Hope for U.S. Colombia FTA same time as the new commerce secretary is announced

On Tuesday, Secretary of State Hillary Clinton gave a positive signal towards the approval the U.S. Colombia Free Trade Agreement. Interestingly enough, this statement came the same day that President Obama announced his selection for new commerce secretary, John Bryson, former chairman and CEO of California power company Edison International. The nomination for this particular position has been a part of a tug-of-war, as evidenced by the GOP’s threat to hold up any nomination for commerce secretary without ratification of the U.S. trade deals with Colombia, Panama and South Korea.

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About Dr. Sarita D. Jackson

is the President and CEO of the Global Research Institute of International Trade, a think-tank/consulting firm that examines trade policies and their impact on domestic businesses. Prior to heading GRIIT, Dr. Jackson was a tenured associate professor of political science in North Carolina and worked as a trade policy consultant for an Arlington-based consulting firm. She has participated in trade policy projects and conducted research on free trade negotiations in Botswana, Antigua and Barbuda, Dominica, Dominican Republic, Mexico and Panama. Dr. Jackson has also traveled to Chile and Argentina to study their political systems and economic integration policies.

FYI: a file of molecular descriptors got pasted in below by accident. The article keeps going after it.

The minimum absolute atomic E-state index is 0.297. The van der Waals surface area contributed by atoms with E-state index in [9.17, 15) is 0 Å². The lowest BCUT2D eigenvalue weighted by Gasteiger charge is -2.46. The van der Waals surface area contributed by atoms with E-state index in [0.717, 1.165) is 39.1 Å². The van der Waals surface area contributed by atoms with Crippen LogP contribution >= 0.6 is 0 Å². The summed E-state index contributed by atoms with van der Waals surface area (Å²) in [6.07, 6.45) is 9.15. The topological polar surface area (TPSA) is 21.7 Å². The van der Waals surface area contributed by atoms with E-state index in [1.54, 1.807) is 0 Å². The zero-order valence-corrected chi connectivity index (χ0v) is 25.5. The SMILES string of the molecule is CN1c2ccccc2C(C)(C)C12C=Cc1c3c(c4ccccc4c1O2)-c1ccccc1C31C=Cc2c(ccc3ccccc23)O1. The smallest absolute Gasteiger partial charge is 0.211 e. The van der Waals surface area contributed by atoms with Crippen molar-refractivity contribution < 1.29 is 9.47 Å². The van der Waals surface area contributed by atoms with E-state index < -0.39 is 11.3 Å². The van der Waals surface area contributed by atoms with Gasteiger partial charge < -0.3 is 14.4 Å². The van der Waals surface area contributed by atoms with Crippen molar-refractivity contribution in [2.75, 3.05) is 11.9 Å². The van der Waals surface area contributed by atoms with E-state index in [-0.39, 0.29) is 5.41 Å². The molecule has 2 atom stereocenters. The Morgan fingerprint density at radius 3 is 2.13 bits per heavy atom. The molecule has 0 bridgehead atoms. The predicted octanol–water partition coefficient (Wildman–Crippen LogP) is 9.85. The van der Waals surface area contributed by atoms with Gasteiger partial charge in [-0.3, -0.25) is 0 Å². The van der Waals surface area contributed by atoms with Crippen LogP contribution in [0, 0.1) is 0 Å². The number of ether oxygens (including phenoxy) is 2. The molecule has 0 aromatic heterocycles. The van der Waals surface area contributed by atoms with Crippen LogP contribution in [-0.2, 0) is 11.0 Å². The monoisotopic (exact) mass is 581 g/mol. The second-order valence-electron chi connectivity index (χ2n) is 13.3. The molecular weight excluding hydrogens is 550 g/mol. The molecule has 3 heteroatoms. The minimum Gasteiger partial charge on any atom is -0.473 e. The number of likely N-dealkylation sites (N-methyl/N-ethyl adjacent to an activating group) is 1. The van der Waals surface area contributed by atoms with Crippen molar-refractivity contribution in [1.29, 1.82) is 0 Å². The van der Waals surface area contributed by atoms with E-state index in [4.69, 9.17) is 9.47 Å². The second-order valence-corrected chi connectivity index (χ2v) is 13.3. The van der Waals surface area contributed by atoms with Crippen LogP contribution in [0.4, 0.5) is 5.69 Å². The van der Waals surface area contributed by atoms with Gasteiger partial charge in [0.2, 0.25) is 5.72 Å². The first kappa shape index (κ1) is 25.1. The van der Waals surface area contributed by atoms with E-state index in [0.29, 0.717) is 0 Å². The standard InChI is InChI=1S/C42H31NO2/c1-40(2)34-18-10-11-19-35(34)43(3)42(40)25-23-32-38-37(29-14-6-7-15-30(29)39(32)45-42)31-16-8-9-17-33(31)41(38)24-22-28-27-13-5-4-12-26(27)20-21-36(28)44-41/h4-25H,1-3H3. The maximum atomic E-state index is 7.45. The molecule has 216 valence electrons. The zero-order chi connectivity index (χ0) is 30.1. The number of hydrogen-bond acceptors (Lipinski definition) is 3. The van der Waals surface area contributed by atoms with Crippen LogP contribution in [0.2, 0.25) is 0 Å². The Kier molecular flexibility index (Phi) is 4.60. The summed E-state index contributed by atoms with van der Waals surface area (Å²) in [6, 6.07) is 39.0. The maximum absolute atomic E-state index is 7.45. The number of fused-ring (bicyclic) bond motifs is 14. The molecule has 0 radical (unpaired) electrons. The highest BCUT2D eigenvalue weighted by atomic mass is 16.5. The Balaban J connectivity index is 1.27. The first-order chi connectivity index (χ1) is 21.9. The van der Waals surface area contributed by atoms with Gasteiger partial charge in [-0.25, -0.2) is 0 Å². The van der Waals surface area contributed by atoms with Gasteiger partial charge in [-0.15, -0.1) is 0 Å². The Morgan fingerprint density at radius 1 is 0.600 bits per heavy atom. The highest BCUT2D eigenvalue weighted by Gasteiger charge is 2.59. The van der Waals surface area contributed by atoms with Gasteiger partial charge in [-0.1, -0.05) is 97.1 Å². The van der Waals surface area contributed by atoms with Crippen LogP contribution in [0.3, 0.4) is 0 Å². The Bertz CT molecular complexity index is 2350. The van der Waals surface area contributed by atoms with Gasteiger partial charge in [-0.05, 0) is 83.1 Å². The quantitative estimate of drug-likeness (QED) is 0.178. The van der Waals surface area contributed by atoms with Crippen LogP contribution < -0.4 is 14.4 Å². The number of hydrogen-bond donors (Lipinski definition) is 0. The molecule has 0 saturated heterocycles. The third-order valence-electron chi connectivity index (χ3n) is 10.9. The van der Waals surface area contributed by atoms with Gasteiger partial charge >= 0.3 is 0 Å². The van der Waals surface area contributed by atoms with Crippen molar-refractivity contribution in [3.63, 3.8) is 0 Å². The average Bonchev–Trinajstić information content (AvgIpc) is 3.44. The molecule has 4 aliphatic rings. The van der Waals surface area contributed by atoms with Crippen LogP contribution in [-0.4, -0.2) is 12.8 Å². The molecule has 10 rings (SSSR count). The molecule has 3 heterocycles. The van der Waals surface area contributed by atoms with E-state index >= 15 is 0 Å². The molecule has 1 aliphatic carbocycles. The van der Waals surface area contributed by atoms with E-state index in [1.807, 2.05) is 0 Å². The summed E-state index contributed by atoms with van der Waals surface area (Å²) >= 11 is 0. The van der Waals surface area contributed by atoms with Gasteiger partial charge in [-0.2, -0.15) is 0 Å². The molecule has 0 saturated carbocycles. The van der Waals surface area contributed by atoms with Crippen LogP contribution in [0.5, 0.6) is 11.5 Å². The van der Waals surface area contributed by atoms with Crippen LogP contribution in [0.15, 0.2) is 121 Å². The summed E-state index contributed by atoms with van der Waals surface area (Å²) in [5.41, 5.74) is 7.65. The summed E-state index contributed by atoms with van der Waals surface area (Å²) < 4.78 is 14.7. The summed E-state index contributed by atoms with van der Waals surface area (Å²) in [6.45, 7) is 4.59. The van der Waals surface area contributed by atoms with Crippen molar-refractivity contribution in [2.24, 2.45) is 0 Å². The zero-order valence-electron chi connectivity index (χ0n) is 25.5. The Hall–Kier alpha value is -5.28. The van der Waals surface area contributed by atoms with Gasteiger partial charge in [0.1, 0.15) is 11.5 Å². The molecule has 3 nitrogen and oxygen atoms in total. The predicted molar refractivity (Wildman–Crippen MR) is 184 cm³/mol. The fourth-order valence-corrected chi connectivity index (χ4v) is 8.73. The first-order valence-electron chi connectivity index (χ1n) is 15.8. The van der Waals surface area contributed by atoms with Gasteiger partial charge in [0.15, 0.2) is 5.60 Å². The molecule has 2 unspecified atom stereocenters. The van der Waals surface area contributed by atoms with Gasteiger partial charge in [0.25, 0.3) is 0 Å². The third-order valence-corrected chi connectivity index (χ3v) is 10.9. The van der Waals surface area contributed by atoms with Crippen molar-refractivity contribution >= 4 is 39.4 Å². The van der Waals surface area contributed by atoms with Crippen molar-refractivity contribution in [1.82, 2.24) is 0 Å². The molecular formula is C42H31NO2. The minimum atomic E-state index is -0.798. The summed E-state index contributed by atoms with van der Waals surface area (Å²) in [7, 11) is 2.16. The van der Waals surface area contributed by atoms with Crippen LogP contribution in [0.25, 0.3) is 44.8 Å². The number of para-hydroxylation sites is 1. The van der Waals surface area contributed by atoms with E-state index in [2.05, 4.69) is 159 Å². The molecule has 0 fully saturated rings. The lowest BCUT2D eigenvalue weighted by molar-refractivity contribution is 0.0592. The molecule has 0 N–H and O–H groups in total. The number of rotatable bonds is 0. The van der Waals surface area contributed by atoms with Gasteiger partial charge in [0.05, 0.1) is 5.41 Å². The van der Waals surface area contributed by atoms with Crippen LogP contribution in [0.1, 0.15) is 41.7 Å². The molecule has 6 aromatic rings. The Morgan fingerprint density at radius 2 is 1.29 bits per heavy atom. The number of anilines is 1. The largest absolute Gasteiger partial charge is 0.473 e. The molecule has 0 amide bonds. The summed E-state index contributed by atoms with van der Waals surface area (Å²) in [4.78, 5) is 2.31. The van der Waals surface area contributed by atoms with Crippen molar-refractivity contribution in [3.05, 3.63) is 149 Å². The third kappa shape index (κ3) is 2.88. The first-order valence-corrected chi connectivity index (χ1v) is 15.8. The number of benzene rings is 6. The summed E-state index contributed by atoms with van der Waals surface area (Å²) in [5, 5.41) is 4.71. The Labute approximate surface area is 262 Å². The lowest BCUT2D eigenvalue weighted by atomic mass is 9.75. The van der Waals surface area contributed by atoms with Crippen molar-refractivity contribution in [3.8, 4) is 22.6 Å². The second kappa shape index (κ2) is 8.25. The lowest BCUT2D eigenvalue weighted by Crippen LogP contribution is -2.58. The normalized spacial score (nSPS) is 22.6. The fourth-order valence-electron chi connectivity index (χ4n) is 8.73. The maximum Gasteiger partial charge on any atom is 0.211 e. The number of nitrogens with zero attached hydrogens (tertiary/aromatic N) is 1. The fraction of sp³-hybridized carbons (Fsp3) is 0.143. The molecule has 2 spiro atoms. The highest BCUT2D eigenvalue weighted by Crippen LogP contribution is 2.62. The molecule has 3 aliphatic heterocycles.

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3 Responses to Hope for U.S. Colombia FTA same time as the new commerce secretary is announced

  1. DHJay says:

    Hopefully the new commerce secretary can get the FTA up and running since the agreement has been stalled in the US Congress since 2006/2007. This piece is very explanatory and informative.

  2. Beyond the obvious, what are the economic implications of not reaching a trade deal? Would our economy get worse?K Smith

  3. Thank you for your question regarding the economic impact of a U.S.-Colombia FTA. Our economy could stand to gain some from such a trade deal in terms of increase in exports and additional market access. The U.S. International Trade Commission reported in 2006 that that the deal would result in an additional $1.1 billion from exports and benefits to the agricultural and financial services sectors.Of course, when free trade is mentioned, there is the concern about the loss of employment in the United States. This deal would not serve as a threat to U.S. producers, because many of the goods that would enter the U.S. market under this agreement have already been enjoying preferential access under the Andean Trade Preferences Act (ATPA), which just expired earlier this year.

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